Terroir & Geology

The terroir is unique: the blue clays of Château des Bachelards are found nowhere else in Beaujolais and give the wine a particular velvety texture and mouthfeel. The Clos des Bachelards is a Monopole, also unique. Our terroirs have been enhanced by a chemical-free agriculture since 2007 and this changes everything!

The granite terroir of Fleurie

There is not one Beaujolais terroir, but several of course.

I quote Georges Truc, an eminent oeno-geologist, about our granite: "It is found in many places on the eastern edge of the Massif Central. It has the particularity of having undergone alteration phenomena, some of which may be very old (Secondary and Tertiary), just as in Condrieu or Hermitage, which have transformed a certain thickness of this granite thanks to the "argillisation" of feldspars and micas; These families of minerals are alumina silicates, sensitive to alteration, which have been destructured, depleted of potassium, iron and magnesium and whose silica and alumina molecules have re-combined to give clays. This small miracle of alteration allows a rock that appears to be resistant to all the tests of time to become a clayey sand. Sand? Indeed, quartz is not very sensitive to alteration and once released gives grains the size of those of sands. The term "saprolite" does not refer to a category of granite but to the weathered layer that has formed at its expense. Saprolites exist everywhere and on different rocks.

The fact that this altered layer is still in place means that erosion in all its forms, and not just the glacial phases of the Quaternary, has spared them (same thing in Côte-Rôtie, Condrieu, Hermitage...).

The pink colour of your granites is due to the feldspars, it is true; a more rusty tint is frequently added due to the iron of the black micas, released and integrated into oxides. The age of 550 Ma that you indicate seems to me to be exaggerated (attached is a map of the Massif Central from one of my colleagues on which you will find your dear granites and their age).

Yes, the phenomenon of weathering leads to the existence of complex terroirs. Without it, these soils would be very poor. Clays are wonderful minerals, which we call the banks of the subsoil because they contain the mineral elements essential to the vine, to the synthesis of certain enzymes, which are themselves involved in the processes of elaboration of aromatic molecules and tannins. The touch of the mouth joins the tactile touch sensu stricto and we end up with geo-sensory tasting. Claude Bourguignon loves them... I would like to remind you that Claude Bourguignon made the soil analysis pits at Château des Bachelards when I arrived in 2014.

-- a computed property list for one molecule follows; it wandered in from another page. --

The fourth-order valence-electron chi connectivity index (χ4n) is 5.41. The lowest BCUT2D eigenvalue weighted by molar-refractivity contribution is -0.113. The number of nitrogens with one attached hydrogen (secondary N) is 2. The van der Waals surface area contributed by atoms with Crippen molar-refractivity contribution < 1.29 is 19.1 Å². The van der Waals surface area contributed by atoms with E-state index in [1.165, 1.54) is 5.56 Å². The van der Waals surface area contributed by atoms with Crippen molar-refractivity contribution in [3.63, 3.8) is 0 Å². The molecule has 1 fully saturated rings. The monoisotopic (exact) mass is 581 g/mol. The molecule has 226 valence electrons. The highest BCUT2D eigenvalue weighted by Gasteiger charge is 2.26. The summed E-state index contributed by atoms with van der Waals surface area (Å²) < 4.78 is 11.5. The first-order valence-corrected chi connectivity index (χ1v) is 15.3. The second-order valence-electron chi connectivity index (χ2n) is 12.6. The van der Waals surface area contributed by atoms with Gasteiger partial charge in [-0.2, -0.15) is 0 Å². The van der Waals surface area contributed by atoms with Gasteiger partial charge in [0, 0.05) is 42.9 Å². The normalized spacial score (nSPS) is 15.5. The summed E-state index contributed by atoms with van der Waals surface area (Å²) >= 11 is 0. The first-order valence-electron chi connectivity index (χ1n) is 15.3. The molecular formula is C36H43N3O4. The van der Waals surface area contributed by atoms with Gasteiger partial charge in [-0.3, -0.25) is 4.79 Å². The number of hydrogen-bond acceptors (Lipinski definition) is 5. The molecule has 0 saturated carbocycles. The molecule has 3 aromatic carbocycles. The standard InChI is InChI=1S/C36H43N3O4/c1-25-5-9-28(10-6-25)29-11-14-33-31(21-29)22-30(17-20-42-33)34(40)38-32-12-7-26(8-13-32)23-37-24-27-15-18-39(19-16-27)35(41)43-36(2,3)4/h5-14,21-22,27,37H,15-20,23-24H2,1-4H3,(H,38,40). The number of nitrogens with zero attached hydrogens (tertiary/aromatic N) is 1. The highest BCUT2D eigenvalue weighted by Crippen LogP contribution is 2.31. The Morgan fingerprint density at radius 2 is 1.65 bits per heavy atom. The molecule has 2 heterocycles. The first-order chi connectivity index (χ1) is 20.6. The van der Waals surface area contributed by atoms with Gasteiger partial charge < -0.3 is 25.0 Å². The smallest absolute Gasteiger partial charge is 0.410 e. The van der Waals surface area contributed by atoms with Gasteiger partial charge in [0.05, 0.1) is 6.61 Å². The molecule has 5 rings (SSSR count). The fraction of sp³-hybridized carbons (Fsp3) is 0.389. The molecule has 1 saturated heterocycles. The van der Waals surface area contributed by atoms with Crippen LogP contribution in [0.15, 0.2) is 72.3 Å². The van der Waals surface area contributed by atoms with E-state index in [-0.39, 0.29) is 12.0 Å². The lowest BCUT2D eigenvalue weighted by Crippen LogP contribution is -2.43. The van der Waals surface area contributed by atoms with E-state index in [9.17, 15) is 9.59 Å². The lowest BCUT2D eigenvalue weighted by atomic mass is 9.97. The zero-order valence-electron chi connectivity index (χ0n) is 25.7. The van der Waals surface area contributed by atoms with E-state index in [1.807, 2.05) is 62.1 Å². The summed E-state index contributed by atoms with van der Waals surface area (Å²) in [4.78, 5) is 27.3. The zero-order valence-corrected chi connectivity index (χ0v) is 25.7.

The photo is of Claude Bourguignon, Agronomist and founder of the LAMS Laboratory, specialist in soil life. We worked together on the terroirs of Bachelards. 

The terroir of Fleurie

Finesse and elegance

The specificity of the Fleurie cru is the omnipresence of pink granite which was formed 350 million years ago during the formation of the Hercynian chain. Buried under the mountain range, it appeared during the almost complete erosion of the Hercynian chain. The terroir of Fleurie is strewn with these small pink pebbles with sharp edges which give it a poor soil where the vine struggles to survive. The pink granite, which is composed of mica (black), quartz and feldspar, gives the Fleurie wine the unique floral diversity that gives it its name.

On the impressive slopes crowned by the chapel dedicated to the Madonna, the vines are planted directly on the granitic mother rock, resulting in more chiselled wines with bright colours. Further down, the soil is slightly richer in clay, which produces more complex wines with darker colours. But they all share the same harmony and aromatic complexity that make them unique with good ageing potential. This is where the plots of Château des Bachelards are located.

In the 18th century, the Cistercian monk Dom Denise wrote in his memoir: "the vine that produces the best wines of Burgundy is planted at the beginning of the hillside, on a gently sloping plane. But the vines which are planted at the top of the slope do not produce a wine of as fine a quality as those which are at the foot and on the lower part of the slope of the same hill". This is exactly the situation of the Château des Bachelards in Fleurie.

Naturalness and Biodynamics in all its forms

The Château des Bachelards is a pioneer in Fleurie in many ways:

  • Agroforestry in vineyards for biotope balance and biodiversity
  • Ushant sheep for their presence alone and for fertilising the soil
  • Naturally occurring bees and a permaculture vegetable garden
  • The château's herbalist shop for our biodynamic herbal teas
  • High trellising with acacia stakes because we are looking for complexity in the grapes
  • Very high density (10,000 plants per hectare), low yields
  • Very old vines under massal selection because the plants of the Bachelards are unique
  • Manual harvesting, gravity reception, to avoid damaging the fruit
  • Indigenous yeasts only, otherwise the wines are technological and not local
  • Aged for 18 to 20 months because our terroir requires it, proof of its greatness
  • No chemistry, only natural and no carbonic or thermovinification
  • Member of Renaissance des Appellations, the group of the world's leading biodynamic estates, member of the Vignobles et Découvertes label, winner of the Trophée de l'Oenotourisme des 100 meilleures propriétés
  • Labelled Organic, Demeter and Biodyvin, Les Bachelards tick all the boxes of Biodynamics
  • The only Monopole in Fleurie and one of the few in the Beaujolais with Le Clos des Bachelards
  • The Bachelards style is recognisable from my first vintage. I have defined a style specific to Bachelards and its terroir.